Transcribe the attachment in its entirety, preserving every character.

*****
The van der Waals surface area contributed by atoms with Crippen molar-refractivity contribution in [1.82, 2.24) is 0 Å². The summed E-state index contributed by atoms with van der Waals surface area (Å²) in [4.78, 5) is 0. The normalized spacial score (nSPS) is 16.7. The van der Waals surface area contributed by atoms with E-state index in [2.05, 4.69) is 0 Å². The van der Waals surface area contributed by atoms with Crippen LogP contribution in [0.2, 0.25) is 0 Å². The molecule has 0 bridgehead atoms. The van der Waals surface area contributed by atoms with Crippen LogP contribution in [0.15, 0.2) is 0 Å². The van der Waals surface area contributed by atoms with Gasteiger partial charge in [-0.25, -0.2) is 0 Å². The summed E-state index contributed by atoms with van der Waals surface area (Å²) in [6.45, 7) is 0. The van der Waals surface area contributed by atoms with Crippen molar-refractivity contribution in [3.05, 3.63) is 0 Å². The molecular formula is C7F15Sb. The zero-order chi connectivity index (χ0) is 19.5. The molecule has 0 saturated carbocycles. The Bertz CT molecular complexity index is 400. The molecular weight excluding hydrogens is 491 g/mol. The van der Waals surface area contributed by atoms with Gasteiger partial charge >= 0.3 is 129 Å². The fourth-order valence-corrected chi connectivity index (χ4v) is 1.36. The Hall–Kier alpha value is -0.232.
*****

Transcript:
The van der Waals surface area contributed by atoms with Crippen molar-refractivity contribution in [1.82, 2.24) is 0 Å². The summed E-state index contributed by atoms with van der Waals surface area (Å²) in [4.78, 5) is 0. The normalized spacial score (nSPS) is 16.7. The van der Waals surface area contributed by atoms with E-state index in [2.05, 4.69) is 0 Å². The van der Waals surface area contributed by atoms with Crippen LogP contribution in [0.2, 0.25) is 0 Å². The molecule has 0 bridgehead atoms. The van der Waals surface area contributed by atoms with Crippen LogP contribution in [0.15, 0.2) is 0 Å². The van der Waals surface area contributed by atoms with Gasteiger partial charge in [-0.25, -0.2) is 0 Å². The summed E-state index contributed by atoms with van der Waals surface area (Å²) in [6.45, 7) is 0. The van der Waals surface area contributed by atoms with Crippen molar-refractivity contribution in [3.05, 3.63) is 0 Å². The molecular formula is C7F15Sb. The zero-order chi connectivity index (χ0) is 19.5. The molecule has 0 saturated carbocycles. The Bertz CT molecular complexity index is 400. The molecular weight excluding hydrogens is 491 g/mol. The van der Waals surface area contributed by atoms with Gasteiger partial charge >= 0.3 is 129 Å². The fourth-order valence-corrected chi connectivity index (χ4v) is 1.36. The Hall–Kier alpha value is -0.232.